Public IPs are assigned to both VMs to access directly outside VNet.

This solution means not only outbound traffic from VMs goes but also inbound traffic to VMs from outside VNet comes. So, the following configuration is mandatory.

  • NSG (Network Security Group) should be configured to manage inbound/outbound traffic.
  • It is simpler to assign NSG to subnet where VMs connect than to assign NSG to each NIC of VM.

If choosing Microsoft network routing, all traffic between VMs and Azure Services does not leave Azure boundary.

3. Assign NAT Gateway to subnet where VMs connect.

Instead of assigning public IP addresses to VMs, NAT gateway is assigned to the subnet where VMs connect.

NAT gateway works for outbound access and inbound traffic cannot use public IP address(es) assigned to NAT gateway. So, NAT gateway prevents VMs to being accessed from outside VNet.

If choosing Microsoft network routing, all traffic between VMs and Azure Services does not leave Azure boundary.

4. Add Public Load Balancer and configure outbound rule from VMs.

Public Load Balancer and outbound rule allow us to configure to permit outbound traffic from VMs behind the load balancer.

This solution is similar to the 2nd and 3rd solution, but this is the most expensive than the 2nd and the 3rd. If choosing Microsoft network routing, all traffic between VMs and Azure Services does not leave Azure boundary.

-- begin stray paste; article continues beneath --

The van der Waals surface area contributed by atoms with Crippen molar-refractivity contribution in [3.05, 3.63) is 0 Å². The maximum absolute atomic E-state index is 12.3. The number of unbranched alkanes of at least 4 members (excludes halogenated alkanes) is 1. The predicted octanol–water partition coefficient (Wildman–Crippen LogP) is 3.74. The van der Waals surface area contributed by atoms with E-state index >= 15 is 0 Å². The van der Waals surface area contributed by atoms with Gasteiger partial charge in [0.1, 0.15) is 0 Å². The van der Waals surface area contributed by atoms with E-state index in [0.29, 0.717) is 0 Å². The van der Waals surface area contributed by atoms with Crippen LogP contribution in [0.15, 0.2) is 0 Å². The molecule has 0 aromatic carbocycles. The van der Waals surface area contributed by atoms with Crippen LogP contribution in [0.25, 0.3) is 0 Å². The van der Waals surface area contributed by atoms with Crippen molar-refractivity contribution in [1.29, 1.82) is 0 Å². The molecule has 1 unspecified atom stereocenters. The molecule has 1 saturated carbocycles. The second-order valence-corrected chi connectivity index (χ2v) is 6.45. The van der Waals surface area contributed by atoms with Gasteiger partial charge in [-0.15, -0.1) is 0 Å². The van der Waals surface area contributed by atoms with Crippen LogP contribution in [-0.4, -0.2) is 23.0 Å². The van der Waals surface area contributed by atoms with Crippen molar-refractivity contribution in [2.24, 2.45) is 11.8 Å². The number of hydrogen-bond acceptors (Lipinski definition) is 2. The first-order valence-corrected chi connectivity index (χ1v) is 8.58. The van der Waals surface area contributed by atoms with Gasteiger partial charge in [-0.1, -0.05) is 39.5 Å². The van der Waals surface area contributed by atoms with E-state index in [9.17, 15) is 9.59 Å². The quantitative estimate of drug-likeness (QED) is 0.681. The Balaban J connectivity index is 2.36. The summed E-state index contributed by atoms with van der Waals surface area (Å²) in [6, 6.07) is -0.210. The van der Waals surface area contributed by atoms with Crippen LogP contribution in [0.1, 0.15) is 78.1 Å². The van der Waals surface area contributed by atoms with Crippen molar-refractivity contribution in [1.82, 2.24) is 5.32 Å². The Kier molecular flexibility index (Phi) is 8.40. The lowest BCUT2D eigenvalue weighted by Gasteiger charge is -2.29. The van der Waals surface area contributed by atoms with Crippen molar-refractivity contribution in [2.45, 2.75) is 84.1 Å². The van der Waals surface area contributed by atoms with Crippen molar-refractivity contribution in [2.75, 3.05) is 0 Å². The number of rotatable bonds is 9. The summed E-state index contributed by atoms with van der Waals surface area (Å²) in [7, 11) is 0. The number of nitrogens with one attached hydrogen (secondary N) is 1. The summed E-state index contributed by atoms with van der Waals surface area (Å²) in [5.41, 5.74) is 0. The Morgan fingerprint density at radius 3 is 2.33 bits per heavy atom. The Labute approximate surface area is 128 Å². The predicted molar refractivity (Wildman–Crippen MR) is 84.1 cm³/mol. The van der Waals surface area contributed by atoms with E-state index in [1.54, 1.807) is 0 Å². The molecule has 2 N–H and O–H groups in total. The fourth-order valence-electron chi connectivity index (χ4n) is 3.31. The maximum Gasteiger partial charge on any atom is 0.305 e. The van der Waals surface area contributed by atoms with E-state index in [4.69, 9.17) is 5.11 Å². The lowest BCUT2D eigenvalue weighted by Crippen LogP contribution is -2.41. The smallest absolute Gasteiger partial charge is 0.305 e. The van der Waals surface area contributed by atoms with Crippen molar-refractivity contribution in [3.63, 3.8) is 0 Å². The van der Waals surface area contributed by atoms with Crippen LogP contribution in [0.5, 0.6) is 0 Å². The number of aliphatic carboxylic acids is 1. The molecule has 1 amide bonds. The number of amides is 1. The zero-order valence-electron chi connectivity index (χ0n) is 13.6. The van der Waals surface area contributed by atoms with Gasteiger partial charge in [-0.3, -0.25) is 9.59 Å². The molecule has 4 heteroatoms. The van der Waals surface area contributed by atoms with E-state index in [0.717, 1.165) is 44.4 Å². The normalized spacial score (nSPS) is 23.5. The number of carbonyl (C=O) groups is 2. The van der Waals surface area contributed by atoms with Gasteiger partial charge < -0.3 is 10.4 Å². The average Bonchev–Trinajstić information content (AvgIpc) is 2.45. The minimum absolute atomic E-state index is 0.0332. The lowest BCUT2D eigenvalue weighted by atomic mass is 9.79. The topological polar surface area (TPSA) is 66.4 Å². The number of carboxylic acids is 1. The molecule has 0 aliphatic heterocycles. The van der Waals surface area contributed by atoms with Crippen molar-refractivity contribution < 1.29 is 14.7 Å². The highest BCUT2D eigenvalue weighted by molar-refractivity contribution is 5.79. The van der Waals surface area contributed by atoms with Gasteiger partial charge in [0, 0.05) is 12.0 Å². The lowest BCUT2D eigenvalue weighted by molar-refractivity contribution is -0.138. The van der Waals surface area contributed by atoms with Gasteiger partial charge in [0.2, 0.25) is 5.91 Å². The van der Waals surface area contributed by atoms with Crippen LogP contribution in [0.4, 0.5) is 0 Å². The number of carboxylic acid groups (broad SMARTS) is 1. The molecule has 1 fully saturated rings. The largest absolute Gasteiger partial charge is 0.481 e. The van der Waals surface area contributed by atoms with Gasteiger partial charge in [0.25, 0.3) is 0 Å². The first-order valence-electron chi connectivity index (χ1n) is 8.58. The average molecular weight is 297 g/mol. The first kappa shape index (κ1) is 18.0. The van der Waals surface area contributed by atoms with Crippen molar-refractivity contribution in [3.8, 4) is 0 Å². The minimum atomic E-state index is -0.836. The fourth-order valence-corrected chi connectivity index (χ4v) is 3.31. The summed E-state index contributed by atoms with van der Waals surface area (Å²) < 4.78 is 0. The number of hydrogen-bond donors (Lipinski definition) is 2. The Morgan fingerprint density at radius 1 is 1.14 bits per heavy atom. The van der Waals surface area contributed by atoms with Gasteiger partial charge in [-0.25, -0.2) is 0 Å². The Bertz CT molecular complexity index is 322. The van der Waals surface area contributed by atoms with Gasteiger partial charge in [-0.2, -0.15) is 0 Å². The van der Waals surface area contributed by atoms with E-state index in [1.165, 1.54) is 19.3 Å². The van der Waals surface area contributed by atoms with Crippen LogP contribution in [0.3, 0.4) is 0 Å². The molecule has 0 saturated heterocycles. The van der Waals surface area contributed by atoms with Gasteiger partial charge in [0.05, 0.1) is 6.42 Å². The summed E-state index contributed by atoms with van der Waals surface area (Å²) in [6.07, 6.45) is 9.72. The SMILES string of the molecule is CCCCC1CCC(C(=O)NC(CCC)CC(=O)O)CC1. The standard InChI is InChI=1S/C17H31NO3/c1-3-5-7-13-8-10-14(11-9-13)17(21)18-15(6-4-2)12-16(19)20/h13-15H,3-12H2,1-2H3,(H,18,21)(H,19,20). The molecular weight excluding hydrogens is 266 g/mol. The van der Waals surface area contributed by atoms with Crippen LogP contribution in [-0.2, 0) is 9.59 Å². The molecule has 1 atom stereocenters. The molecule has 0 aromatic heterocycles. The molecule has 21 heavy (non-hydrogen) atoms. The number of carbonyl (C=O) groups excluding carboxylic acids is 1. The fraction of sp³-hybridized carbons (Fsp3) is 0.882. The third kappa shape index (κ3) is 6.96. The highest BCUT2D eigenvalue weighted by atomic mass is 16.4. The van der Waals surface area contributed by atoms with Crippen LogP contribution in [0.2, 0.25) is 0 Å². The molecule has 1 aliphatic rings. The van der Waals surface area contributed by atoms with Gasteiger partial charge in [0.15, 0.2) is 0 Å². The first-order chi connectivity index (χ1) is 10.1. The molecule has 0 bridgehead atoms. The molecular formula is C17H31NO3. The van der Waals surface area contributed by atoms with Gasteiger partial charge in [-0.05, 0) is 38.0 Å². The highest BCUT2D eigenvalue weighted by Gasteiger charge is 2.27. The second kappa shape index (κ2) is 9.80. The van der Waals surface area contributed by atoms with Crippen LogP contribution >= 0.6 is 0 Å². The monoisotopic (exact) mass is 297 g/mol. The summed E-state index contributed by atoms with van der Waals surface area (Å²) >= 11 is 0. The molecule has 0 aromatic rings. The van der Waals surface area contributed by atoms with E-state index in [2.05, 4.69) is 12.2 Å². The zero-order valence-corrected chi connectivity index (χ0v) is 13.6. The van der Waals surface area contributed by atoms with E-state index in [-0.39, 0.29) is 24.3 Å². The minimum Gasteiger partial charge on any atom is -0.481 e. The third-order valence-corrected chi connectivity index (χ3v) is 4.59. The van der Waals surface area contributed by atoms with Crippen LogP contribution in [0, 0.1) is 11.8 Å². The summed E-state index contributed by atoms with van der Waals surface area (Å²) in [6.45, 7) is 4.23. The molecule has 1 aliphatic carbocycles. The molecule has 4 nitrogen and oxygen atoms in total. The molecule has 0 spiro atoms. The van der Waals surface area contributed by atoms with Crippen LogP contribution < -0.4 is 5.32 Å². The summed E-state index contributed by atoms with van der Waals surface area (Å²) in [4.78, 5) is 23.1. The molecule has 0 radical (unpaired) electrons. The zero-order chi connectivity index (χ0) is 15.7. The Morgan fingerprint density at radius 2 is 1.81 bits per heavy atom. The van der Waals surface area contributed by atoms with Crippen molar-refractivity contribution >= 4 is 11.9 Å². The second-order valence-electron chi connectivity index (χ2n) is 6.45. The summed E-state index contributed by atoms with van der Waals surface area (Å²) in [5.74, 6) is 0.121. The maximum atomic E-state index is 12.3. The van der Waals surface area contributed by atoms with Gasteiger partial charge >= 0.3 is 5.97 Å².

5. Add Azure Firewall, configure UDR (User defined route) to route 0.0.0.0/0 to Azure Firewall, and set UDR to the subnet where VMs connect.

Azure Firewall allows us to managed inbound/outbound traffic from/to VMs. And default route of the subnet where VMs connect is changed to Azure Firewall with UDR (User Defined Route).

Azure Firewall allows us to manage inbound/outbound traffic with not only IP address(es) and FQDN but also FQDN, while NSG does not with FQDN. If choosing Microsoft network routing, all traffic between VMs and Azure Services does not leave Azure boundary.

Indeed Azure Firewall is powerful, but this option is the most expensive of all mentioned in this entry.

6. Use Service Endpoint and Private Endpoint to open routes to required services.

Instead of assigning public IP address(es) to either VMs or the subnet, routes to services required for ASR replication are opened with Service Endpoint and Private Endpoint.

The following document describes how to enable replication with private endpoints.

Services required for ASR replication and what option(s) are acceptable are listed below.

  • Azure Active Directory: Service Endpoint only
  • Service Bus : Service Endpoint only (As destination is not clear, Service Endpoint is the only option.)
  • Storage Service: Either Service Endpoint or Private Endpoint
  • Recovery Service Container: Private Endpoint Only

This solution is ideal thanks to the following reasons.

  • All traffic does not leave Azure boundary and is kept secure.
  • No public IP addresses is required.
  • Cost effective.

Note the following points when configuring this solution.

  • Depending upon storage account SKU (premium or standard) used for cache storage, storage account roles to be granted to managed identity of Recovery Service Container varies. In specifically,
    - Standard SKU: Contributor and Storage BLOB Data Contributor
    -
    Premium SKU: Contributor and Storage BLOB Data Owner
  • In the URL above, configuring private endpoint to cache storage is optional. In this case, however, we have to configure Private Endpoint or Service Endpoint to cache storage as VMs are behind Standard Load Balancer.

Conclusion

We have several options to solve this situation and each option has pros/cons. After explaining these options to the customer, they made a decision to choose option #6.

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Akihiro Nishikawa

Akihiro Nishikawa

Cloud Solution Architect @ Microsoft. Passionate about Java (JVM/GraalVM) and open source technologies. All views are my own.